Near the Root of Cybersecurity Dysfunction

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I’ve been missing from the CERIAS blog for much of the last year+ as I enjoyed a long-overdue sabbatical.

While I was away, I was going through some materials in my account and found slides from a talk I was giving many years ago. I referenced those in a post back in February, entitled A Common Theme. I polished that up a little, gave it a few times, and then presented it in the CERIAS Security Seminar when I returned to campus this fall.

Basically, I attribute a large portion of why we continue to have problems in what we call “cybersecurity” is that we don’t have a precise—and agreed-upon—definition of “security.” Coupled with that, we don’t have agreed-upon characteristics, nor do we have well-defined metrics. The result is that we can’t tell if something addresses needs, we have no idea if the money we spent has made a difference that corresponds to the outlay, and we can’t compare different approaches. That is simply the start!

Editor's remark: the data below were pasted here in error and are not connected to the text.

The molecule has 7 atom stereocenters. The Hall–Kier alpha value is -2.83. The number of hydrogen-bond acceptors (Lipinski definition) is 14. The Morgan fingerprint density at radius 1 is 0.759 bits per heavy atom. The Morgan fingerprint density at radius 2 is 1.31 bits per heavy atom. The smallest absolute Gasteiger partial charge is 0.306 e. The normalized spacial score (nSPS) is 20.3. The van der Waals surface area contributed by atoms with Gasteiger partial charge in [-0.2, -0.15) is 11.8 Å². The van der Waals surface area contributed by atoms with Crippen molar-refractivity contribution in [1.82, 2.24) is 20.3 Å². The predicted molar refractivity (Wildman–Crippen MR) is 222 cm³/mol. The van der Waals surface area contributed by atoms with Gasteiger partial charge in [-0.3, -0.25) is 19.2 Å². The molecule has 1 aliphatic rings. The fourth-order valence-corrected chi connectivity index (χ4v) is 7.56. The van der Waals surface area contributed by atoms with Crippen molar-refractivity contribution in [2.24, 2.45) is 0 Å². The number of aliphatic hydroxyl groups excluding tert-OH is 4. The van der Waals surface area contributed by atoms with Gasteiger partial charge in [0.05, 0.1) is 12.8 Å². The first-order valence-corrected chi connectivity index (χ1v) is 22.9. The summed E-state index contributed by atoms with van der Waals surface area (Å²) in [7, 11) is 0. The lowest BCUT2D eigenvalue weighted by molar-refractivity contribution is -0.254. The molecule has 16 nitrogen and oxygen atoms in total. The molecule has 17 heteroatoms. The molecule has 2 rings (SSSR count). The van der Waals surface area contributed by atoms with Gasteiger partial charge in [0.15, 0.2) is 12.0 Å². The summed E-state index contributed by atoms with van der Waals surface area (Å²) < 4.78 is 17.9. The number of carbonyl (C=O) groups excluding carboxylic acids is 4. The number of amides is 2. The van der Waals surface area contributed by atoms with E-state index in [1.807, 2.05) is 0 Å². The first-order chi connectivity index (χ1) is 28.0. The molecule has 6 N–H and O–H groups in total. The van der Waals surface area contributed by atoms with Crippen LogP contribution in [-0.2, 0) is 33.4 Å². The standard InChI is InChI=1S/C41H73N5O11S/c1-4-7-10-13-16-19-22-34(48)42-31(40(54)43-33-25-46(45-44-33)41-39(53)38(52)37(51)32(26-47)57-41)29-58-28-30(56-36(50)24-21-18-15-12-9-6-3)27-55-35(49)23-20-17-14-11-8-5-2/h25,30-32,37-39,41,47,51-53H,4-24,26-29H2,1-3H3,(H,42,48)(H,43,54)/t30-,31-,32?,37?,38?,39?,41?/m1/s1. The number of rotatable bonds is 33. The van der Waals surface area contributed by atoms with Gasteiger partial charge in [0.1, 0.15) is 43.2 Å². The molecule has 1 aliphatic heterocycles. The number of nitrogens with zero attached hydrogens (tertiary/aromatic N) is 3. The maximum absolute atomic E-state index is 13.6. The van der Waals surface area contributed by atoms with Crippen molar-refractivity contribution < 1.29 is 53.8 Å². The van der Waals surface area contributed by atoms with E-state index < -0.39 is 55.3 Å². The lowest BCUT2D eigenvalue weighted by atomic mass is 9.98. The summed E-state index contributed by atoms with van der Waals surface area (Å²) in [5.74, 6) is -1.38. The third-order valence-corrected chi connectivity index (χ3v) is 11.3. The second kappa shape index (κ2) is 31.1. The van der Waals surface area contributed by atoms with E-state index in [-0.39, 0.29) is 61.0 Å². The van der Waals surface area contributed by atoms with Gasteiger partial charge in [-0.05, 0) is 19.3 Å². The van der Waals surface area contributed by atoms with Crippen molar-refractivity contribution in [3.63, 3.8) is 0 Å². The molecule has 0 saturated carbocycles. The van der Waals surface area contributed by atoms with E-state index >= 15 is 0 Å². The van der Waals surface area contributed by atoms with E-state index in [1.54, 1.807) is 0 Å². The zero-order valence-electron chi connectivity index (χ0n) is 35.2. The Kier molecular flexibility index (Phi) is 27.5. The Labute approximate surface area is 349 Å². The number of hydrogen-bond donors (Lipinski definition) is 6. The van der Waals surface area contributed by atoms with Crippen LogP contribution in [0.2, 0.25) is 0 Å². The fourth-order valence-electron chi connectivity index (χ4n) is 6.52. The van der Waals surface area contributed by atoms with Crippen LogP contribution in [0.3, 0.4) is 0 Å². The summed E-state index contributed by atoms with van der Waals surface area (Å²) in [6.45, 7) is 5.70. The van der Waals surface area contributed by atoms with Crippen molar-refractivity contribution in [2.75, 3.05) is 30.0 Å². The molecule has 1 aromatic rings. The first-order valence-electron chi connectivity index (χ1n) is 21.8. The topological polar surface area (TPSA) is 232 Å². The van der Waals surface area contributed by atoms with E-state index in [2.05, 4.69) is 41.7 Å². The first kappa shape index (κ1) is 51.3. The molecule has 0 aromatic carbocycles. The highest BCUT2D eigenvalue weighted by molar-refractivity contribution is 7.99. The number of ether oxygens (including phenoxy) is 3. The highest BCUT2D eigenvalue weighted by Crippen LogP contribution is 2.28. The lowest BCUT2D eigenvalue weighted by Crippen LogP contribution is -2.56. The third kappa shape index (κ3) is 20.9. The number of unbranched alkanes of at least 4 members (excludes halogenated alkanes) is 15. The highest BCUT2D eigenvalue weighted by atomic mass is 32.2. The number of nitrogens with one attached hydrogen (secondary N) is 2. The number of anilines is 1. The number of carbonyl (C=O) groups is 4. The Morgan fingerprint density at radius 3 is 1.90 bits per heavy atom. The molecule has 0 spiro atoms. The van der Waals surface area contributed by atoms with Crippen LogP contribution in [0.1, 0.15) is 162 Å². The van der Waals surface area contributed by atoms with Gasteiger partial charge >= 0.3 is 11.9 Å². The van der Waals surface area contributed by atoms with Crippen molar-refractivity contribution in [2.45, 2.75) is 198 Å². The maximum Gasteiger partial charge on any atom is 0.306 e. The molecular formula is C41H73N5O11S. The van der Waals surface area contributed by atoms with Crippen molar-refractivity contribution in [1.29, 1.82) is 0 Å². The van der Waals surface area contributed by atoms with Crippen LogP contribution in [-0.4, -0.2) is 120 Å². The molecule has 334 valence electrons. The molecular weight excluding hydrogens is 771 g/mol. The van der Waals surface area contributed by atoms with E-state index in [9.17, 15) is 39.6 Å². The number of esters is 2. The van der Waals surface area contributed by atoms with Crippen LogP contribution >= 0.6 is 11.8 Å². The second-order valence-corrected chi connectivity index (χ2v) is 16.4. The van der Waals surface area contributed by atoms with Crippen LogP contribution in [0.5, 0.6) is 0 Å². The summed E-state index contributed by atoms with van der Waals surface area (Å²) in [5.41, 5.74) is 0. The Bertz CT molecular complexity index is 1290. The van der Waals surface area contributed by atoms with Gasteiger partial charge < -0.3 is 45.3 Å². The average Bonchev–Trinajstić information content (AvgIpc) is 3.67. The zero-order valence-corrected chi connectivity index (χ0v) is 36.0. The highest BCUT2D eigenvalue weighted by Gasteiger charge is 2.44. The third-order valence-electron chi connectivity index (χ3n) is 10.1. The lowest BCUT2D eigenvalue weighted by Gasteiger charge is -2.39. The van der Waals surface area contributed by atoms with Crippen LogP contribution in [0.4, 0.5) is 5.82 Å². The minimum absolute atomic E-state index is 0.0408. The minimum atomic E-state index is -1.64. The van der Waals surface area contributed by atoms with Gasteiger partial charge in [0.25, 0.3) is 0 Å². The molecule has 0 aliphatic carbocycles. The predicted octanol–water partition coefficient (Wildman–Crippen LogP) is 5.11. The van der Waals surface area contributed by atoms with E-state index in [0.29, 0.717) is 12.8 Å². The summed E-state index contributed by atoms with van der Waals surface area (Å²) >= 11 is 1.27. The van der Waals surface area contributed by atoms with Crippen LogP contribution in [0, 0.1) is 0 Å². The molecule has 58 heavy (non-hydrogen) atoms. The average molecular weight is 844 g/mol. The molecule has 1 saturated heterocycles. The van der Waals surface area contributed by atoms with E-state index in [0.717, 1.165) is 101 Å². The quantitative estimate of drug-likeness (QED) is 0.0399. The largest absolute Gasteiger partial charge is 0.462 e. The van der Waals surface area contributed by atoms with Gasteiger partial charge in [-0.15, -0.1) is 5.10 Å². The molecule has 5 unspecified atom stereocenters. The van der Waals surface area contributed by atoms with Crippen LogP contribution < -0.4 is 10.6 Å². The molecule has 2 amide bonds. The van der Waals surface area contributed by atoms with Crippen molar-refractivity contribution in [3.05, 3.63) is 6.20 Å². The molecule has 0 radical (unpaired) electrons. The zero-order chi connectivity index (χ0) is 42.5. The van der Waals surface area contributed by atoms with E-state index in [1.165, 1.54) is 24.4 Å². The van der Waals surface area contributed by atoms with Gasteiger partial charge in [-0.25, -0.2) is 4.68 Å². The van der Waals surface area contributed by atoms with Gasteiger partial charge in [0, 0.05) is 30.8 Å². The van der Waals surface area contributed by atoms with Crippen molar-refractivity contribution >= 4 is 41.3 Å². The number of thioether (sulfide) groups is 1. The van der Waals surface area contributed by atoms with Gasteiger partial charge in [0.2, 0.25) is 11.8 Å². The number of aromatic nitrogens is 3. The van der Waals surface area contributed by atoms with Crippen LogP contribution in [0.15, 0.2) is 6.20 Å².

If you want to watch the presentation then visit this link. (Note that we have videos of presentations going back 15 years—over 400 videos—all available at no charge!)

 

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